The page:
Quests of Doom: Cave of Iron (Patreon Request)

Quests of Doom: Cave of Iron

This module clocks in at 24 pages, 1 page front cover, 1 page editorial, 1 page ToC, 1 page advertisement, 1 page SRD, 1 page back cover, leaving us with 18 pages of content, so let’s take a look!

 

This review was moved up in my reviewing queue at the request of my patreon supporters.

 

“Cave of Iron” is an old-school module intended for characters level 1st to 3rd – a well-rounded party of 6 is recommended, and at 1st level, this is a VERY deadly module.

It should be noted that the module requires that the GM pulls off something that every experienced player will be weary of; otherwise, it might well end before the intended finale, so yeah – this is certainly a module for experienced GMs. And parties. Oh boy, this is capital letters DOOM. Are you tired of your cocky, optimized PCs? Well, the final region has 10 minute intervals for random encounters, and these encounters can include 6 CR 4 creatures, and even one encounter with 14 CR 1, 8 CR 2, and one CR 6 (!!) critters – while one of the planned encounters lists this as not necessarily an IMMEDIATELY hostile one (they do turn hostile if the party dawdles), parties that think they can murder-hobo through this with their 3133T-murderhoboing builds will die horribly. It should also be noted that, while the numbers of critters encountered make this intent clear, the like is not spelled out in the random encounters section, so yeah – experienced GMs definitely required. The party has no chance of survival if they can’t level mid-adventure, and imho, even level 3 parties may well be hard-pressed to survive this one. You have been warned.

 

The module features read-aloud text, as well as b/w-maps for a section of wilderness and an adventure-location; the latter is aesthetically really pleasing and nice, but both maps come without player-friendly versions.

 

The primary antagonist comes with very rudimentary and pretty flawed depictions of making characters of that type; I strongly suggest ignoring the paragraph. Apart from the primary antagonist, we have two new monsters here – as a minor nitpick, an ability called “thought onslaught” should most definitely be codified as mind-affecting, as it does cause untyped damage. Another creature’s CMD is off by one, missing its special size modifier.

 

The module is set in the Keston province in the Lost Lands campaign setting, but is pretty easy to adapt to other settings. The adventure starts off in Hillfort, and nomen est omen here. 12 years ago, valuable metals were found in the hills in the vicinity, and the Hardshale Mine thrived – every month, a wagon train carries supplies to the mine, and returns laden with iron and miners, with the trip usually taking less than a week. It’s been 3 weeks and the last supply train hasn’t returned, and the riders that were dispatched when the wagons were 4 days overdue haven’t returned either, and more goblins than usual have been sighted – enter the adventurers!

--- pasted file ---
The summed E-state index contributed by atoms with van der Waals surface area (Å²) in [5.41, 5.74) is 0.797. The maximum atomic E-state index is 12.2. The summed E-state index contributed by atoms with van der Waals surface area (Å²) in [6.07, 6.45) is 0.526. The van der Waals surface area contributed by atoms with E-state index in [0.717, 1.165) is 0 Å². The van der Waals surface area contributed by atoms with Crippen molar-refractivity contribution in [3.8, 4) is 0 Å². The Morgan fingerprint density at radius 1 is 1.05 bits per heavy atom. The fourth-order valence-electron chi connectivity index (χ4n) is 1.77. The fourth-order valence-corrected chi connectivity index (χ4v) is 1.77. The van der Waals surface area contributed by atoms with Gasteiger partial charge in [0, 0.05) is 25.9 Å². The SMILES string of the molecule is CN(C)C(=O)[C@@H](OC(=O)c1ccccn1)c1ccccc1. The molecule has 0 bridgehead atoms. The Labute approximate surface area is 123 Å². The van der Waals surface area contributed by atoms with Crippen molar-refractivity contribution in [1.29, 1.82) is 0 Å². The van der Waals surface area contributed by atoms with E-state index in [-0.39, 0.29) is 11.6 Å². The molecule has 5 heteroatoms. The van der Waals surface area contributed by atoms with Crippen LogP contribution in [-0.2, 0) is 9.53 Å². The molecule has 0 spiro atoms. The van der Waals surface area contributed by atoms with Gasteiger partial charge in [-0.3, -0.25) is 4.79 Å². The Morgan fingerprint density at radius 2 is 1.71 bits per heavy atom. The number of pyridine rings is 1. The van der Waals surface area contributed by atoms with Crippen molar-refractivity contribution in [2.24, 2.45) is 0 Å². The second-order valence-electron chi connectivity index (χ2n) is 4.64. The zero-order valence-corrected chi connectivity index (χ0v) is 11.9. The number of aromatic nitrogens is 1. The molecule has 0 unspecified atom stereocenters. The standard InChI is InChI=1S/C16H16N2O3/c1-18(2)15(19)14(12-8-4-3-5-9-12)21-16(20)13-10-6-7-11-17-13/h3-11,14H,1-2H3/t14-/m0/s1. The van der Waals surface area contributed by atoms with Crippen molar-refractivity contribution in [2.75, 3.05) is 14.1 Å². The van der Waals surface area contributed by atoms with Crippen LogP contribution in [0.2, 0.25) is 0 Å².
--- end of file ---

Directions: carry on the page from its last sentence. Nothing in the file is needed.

To provide more details, I’ll need to go into SPOILER-territory. Potential players should jump ahead to the conclusion.

 

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All right, only GMs around? Great! So, the first section of the module deals with the road to Hardhsale Mine after the short briefing. If the PCs are smart, they’ll take a friendly NPC along for the rid: A kind rogue can certainly help; the commoner minor, who is also an alcoholic, though? Less useful. En route, the PCs get to face several goblins (potentially gaining some intel regarding the plant monsters, like Jupiter bloodsuckers, which the PCs can also find.

 

And then comes the hard sell I mentioned, which really requires serious GM mojo to pull off – The PCs meet Pezzi Zakii, a friendly shroom-humanoid, who professes to be a kind being. Ideally, the shroom accompanies the PCs as a funny sidekick, “saving” them with his “shroom powers” over his own plant creatures. Conversation primers are also provided, and this’d be a more effective angle if, well, if shrooms were not one of the most classic OSR-villains ever. If your players played through either Expeditious Retreat press’ shroom modules or Matthew J. Finch’s fantastic Demonspore, forget about selling this one to your party. The module does not hinge on the party falling for Pezzi, but becomes more fun if they do. Here’s an issue: “It is vital, however, that characters don’t kill Zakii on the road.” While the shroom has 35 HP, making that unlikely, it’s certainly within the range of things that the party can pull off. On the plus-side, invisibility and sleep as prepared spells do make for a pretty likely chance to escape. So yeah, not penalizing the module for this one, even though I really suggest GMs taking some serious time to think on how to sell this.